Thursday, October 27, 2005

Hard Groins, Locked Pelvis, Hidden Backbend

The dictionary says that a groin is "a crease or hollow at the junction of the inner part of each thigh with the trunk."

I'm giving you this definition because "groin" is a generic term. It's not specific. Groins can be hard to find. And they're hard to teach about because...well because your groins are close to your private parts. And I can't just walk up to you and point at your groins or touch your groins without the possibility of ruining your yoga experience and my reputation.

Yet the groins hold to the key to a very simple but powerful yoga tip.

If you can figure out where your groins are, you can touch them. And you can be sure when you touch them that if your groins are hard and protruding, your pelvis is less functional than it would be if your groins were soft and hollow.

You can stop reading right there if you want to. It's a great tip in and of itself.

This trouble with hard protuding groins is never more obvious to me than at the start of wide-leg standing poses.

Take triangle pose (utthita trikonasana), for instance. To do triangle pose you first step your feet wide apart, then your turn your feet and legs. Since I usually start on the right side, I turn my left foot inward, then I rotate my right leg and foot outward so that my right knee and foot point to the right.

For most of us, we haven't yet begun the pose, but our fate is already sealed by a locked up pelvis.

You can find this out for yourself if you follow the instuctions I just gave you above. (Don't just read about it. Get up. Do it.) If you've got your feet turned so they point to the right, like I asked you to, you'll probably notice a few common body patterns:

1. Your shoulders, abdomen and pelvis are probably turned slightly (or not so slightly) to the right also. So instead of being squared up with the wall in front of you, you've rotated rightward.
2. Your right hip is lower than your left hip.
3. Your left groin is hard and protruding, while your right groin is soft and hollow.

When one or both groins are hard and protruding, you're not as free to move your pelvis as you would be if they were both soft and hollow. If your left groin were soft and hollow you could more easily shift your pelvis into a deeper triangle pose.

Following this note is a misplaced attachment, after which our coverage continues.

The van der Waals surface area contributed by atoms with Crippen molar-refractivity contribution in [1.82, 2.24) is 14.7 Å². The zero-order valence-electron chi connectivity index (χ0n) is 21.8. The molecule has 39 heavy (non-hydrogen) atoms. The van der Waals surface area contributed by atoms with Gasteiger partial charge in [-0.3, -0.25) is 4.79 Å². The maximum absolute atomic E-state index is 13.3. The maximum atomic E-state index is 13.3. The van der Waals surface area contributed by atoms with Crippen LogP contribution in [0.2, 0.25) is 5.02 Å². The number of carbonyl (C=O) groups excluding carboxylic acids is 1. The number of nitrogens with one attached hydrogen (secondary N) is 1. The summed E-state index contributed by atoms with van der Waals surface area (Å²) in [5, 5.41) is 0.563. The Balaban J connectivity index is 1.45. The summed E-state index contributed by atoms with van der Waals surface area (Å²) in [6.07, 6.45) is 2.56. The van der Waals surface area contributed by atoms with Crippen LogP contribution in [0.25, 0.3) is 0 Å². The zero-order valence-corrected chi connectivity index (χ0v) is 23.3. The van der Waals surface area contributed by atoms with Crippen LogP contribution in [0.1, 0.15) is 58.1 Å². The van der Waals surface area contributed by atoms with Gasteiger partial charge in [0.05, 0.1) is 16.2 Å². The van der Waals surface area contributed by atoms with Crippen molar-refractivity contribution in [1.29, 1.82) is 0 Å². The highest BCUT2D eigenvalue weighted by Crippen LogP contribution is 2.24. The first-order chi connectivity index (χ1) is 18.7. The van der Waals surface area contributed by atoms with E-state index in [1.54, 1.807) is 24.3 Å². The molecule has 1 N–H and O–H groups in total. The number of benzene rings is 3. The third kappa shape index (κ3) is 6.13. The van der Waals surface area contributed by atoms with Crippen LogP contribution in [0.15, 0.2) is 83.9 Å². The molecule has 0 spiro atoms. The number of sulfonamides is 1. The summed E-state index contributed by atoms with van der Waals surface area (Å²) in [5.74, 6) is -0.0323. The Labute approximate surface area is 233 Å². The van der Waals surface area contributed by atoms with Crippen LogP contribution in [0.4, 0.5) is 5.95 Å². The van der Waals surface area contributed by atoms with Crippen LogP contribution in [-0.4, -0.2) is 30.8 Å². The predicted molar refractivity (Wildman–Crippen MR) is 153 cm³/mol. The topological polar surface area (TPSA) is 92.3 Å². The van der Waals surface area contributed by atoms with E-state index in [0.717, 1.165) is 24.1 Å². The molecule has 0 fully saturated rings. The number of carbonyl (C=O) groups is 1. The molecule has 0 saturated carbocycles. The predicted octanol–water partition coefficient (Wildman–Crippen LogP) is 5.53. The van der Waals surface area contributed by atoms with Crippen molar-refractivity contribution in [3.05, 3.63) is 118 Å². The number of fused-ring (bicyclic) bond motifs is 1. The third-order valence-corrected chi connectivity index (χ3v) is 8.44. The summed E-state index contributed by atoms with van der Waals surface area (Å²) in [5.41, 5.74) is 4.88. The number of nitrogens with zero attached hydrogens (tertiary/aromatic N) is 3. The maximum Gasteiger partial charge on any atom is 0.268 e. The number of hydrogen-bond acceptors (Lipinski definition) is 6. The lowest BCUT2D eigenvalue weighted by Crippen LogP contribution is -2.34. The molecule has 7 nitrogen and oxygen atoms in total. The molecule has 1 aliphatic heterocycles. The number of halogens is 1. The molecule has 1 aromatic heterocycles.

So how do you make your left groin soft and hollow? Bend forward. When you do a forward bend, notice that your torso moves forward and your pelvis moves backward. When your pelvis is back, your groins are soft and hollow and you can move it freely now into the pose.

Maybe the most important thing to notice here is that many of us, whether we're standing around or doing a yoga posture, are doing a "hidden" backbend. We're backbending, but we don't know it. When I look at most untrained yoga students from the side in nearly any standing pose, their legs are not vertical. Rather, their pelvises are positioned forward (over their toes, not their ankles) so their legs appear to be leaning forward. They look that way because they are learning forward.

If you begin your triangle pose with a hidden backbend and a hard groin, it's unlikely you'll get rid of it as you come down into the final position. So check it out. In your triangle pose, are your torso and head thrown back in a back bend? If they are, the opposite hip will be thrust forward and the groin will be hard.

So start checking yourself for hard protruding groins in standing poses. If you've got 'em, chances are good you're backbending and you don't know it. Forward bend enough to make the groins hollow and you're on your way.

Don't just read about it. Get up. Experience it. Experience yoga!

Kevin Perry

p.s., I was teaching the Experience Sanskrit workshop a couple months ago in St. Louis when one of my students said she remembers that the Sanskrit word kona (as in trikonasana) means "angle" because she associates it with the word "corner." Brilliant. Get it? Kona sorta sound like "corner."

That's what the Experience Sanskrit workshop is all about...association. We give you vivid experiences that you can associate with yoga poses so that the Sanskrit names become unforgettable. Don't miss this great opportunity to join us for this fun, four-hour workshop.

Our next workshop date is in Dallas at the Surya Center for Yoga on November 5. It's coming soon. So register at Do it before Saturday, when the price goes up to $60. You get a 100-page companion course guide to use and take home with you. Register today.

Find out more at

Copyright 2005. All rights reserved, Mo Yoga LLC.


Anonymous said...

Well, I do not actually imagine it is likely to have success.

2:24 AM  

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